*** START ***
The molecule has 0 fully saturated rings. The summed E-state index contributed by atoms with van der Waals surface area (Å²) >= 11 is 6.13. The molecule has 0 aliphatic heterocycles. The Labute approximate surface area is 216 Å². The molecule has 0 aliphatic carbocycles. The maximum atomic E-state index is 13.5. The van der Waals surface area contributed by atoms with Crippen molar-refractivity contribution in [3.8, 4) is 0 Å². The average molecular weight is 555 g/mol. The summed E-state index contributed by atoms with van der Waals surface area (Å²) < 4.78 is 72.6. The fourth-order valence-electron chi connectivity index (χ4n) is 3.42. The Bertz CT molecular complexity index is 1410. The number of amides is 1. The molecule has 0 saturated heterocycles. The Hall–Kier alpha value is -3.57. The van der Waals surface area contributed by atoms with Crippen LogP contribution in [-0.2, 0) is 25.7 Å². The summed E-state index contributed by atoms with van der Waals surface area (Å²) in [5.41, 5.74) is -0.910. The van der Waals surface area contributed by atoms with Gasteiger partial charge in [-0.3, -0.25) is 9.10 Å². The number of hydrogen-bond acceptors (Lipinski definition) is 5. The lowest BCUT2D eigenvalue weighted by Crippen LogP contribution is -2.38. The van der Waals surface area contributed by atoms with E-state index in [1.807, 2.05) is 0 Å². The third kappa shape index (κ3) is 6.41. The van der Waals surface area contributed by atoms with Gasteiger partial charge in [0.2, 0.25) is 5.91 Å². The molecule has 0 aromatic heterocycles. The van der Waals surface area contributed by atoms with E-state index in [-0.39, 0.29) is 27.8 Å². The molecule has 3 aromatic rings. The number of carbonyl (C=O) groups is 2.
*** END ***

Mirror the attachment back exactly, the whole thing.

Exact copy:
The molecule has 0 fully saturated rings. The summed E-state index contributed by atoms with van der Waals surface area (Å²) >= 11 is 6.13. The molecule has 0 aliphatic heterocycles. The Labute approximate surface area is 216 Å². The molecule has 0 aliphatic carbocycles. The maximum atomic E-state index is 13.5. The van der Waals surface area contributed by atoms with Crippen molar-refractivity contribution in [3.8, 4) is 0 Å². The average molecular weight is 555 g/mol. The summed E-state index contributed by atoms with van der Waals surface area (Å²) < 4.78 is 72.6. The fourth-order valence-electron chi connectivity index (χ4n) is 3.42. The Bertz CT molecular complexity index is 1410. The number of amides is 1. The molecule has 0 saturated heterocycles. The Hall–Kier alpha value is -3.57. The van der Waals surface area contributed by atoms with Crippen LogP contribution in [-0.2, 0) is 25.7 Å². The summed E-state index contributed by atoms with van der Waals surface area (Å²) in [5.41, 5.74) is -0.910. The van der Waals surface area contributed by atoms with Gasteiger partial charge in [-0.3, -0.25) is 9.10 Å². The number of hydrogen-bond acceptors (Lipinski definition) is 5. The lowest BCUT2D eigenvalue weighted by Crippen LogP contribution is -2.38. The van der Waals surface area contributed by atoms with E-state index in [1.807, 2.05) is 0 Å². The third kappa shape index (κ3) is 6.41. The van der Waals surface area contributed by atoms with Gasteiger partial charge in [0.2, 0.25) is 5.91 Å². The molecule has 0 aromatic heterocycles. The van der Waals surface area contributed by atoms with E-state index in [-0.39, 0.29) is 27.8 Å². The molecule has 3 aromatic rings. The number of carbonyl (C=O) groups is 2.